A happy-ending story...

E-mail from Crystal:

From : Crystal
To: Eric Poncelet
Date : December 3, 1998 03:28

' [...] I was wondering, if an Orca was stranded on a beach and people were to roll it over, what would happen to the fin? I have looked in a lot of books and on the internet and I cannot find it. I know someone, somewhere, has done it, but I cannot find it. [...] '

Answer:

Hello Crystal,

What an interesting question!

Well, you know that some killer whales beach themselves to catch preys in the southern hemisphere (Patagonia, Crozet Islands, etc.). Once they've catched their prey (young elephant seal, penguin, etc.) on the beach they slide back to the water wrapping themselves out. But this strategy isn't inborn and must be taught to children by their mother. Sometimes young unpractised killer whales remain stranded and can't wrap themselves. Usually the mother watch over and help, but sometimes the child is too high on the beach for the mother to intervene... and if nothing happens (e.g. if the flood tide don't help) the child dies...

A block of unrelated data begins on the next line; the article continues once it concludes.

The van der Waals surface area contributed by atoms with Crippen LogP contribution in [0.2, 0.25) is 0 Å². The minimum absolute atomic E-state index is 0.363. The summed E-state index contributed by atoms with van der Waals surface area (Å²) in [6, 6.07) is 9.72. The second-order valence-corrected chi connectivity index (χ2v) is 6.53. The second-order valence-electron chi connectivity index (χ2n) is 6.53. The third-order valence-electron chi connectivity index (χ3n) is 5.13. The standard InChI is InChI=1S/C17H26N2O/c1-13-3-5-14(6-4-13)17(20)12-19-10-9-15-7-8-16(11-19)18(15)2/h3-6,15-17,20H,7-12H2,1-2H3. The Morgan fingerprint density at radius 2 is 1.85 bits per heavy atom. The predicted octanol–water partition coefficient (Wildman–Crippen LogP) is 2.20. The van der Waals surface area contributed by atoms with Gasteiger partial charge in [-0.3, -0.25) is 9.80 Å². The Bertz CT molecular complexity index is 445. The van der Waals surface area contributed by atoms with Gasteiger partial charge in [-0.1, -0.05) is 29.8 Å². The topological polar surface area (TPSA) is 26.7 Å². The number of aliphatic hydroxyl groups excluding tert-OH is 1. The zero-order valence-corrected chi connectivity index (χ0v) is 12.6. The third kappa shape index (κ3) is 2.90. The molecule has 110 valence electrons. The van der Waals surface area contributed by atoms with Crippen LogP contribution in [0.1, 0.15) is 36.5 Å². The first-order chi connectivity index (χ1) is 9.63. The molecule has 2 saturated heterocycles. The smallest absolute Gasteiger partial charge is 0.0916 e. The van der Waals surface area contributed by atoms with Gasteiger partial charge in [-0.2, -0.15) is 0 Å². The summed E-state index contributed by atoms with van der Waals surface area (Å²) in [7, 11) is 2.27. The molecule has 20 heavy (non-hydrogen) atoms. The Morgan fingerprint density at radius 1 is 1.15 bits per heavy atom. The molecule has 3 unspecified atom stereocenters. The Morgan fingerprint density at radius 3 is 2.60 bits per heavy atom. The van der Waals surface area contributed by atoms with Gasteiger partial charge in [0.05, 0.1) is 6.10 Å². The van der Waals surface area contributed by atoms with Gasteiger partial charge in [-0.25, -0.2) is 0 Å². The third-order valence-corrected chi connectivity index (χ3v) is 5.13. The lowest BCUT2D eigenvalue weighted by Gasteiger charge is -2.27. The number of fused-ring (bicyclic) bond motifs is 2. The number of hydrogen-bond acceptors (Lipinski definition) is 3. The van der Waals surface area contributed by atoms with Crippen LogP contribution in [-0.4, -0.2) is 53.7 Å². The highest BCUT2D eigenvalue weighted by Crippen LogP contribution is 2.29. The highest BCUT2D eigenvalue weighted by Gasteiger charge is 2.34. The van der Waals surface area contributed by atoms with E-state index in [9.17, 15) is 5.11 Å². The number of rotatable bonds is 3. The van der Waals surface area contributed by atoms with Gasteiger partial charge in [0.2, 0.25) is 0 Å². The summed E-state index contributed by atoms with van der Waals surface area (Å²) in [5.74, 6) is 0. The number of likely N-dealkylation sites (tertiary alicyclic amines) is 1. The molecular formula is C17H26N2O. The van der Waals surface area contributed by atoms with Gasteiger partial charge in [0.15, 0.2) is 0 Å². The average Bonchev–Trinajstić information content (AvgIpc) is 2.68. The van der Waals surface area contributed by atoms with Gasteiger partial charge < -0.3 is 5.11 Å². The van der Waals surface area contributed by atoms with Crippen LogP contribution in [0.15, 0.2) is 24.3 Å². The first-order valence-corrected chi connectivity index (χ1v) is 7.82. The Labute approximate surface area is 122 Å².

This happened once on the Possession Island (Crozet Is., Antarctic Ocean). Dr. Christophe Guinet (a French researcher) and his team found a young killer whale stranded still alive with her (it was a female) mother waiting helpless.

I never heard that a killer whale has been rolled over. In my opinion killer whales have a too high dorsal fin and are too heavy to be rolled over. And there is not only the dorsal fin that prevents from rolling but the pectoral fins! So I believe a few humans can't roll a killer whale over its dorsal fin. And if it's done one day by any mean, it would be very painful for the whale. But the dorsal fin wouldn't break as there is no bone inside. Maybe it would remain bent for a few weeks I don't know.

So let's go back to our young stranded killer whale. Dr Guinet and his team turned her back towards the ocean and pushed her with the help of the waves closer to the water. Then the whale understood and tried again wrapping herself, successfully this time! Mother and child left and joined back their family...

Here it is, a nice story that ends well!

Hope this will help you.

[...]

Sincerely,

Eric PONCELET, M.B.
E-mail : orca@citeweb.net
Web Site : http://orca.citeweb.net
News : news://news.citeweb.net/ctw.science.orca

Back to the Table of Contents